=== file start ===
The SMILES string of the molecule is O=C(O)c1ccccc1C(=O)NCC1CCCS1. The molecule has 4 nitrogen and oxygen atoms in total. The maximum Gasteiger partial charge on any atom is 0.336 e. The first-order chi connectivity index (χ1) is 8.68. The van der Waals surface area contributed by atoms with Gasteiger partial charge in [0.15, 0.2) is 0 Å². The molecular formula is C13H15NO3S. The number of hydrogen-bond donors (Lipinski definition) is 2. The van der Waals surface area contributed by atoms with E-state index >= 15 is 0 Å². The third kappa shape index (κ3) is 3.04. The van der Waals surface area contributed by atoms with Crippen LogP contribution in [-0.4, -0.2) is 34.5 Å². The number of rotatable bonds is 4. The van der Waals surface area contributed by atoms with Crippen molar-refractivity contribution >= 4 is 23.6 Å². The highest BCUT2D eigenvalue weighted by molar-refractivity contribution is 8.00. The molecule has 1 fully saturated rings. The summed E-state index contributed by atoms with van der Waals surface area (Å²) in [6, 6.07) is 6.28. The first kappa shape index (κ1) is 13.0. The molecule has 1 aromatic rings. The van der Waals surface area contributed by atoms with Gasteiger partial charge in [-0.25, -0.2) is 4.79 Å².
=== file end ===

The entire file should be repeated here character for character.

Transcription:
The SMILES string of the molecule is O=C(O)c1ccccc1C(=O)NCC1CCCS1. The molecule has 4 nitrogen and oxygen atoms in total. The maximum Gasteiger partial charge on any atom is 0.336 e. The first-order chi connectivity index (χ1) is 8.68. The van der Waals surface area contributed by atoms with Gasteiger partial charge in [0.15, 0.2) is 0 Å². The molecular formula is C13H15NO3S. The number of hydrogen-bond donors (Lipinski definition) is 2. The van der Waals surface area contributed by atoms with E-state index >= 15 is 0 Å². The third kappa shape index (κ3) is 3.04. The van der Waals surface area contributed by atoms with Crippen LogP contribution in [-0.4, -0.2) is 34.5 Å². The number of rotatable bonds is 4. The van der Waals surface area contributed by atoms with Crippen molar-refractivity contribution >= 4 is 23.6 Å². The highest BCUT2D eigenvalue weighted by molar-refractivity contribution is 8.00. The molecule has 1 fully saturated rings. The summed E-state index contributed by atoms with van der Waals surface area (Å²) in [6, 6.07) is 6.28. The first kappa shape index (κ1) is 13.0. The molecule has 1 aromatic rings. The van der Waals surface area contributed by atoms with Gasteiger partial charge in [-0.25, -0.2) is 4.79 Å².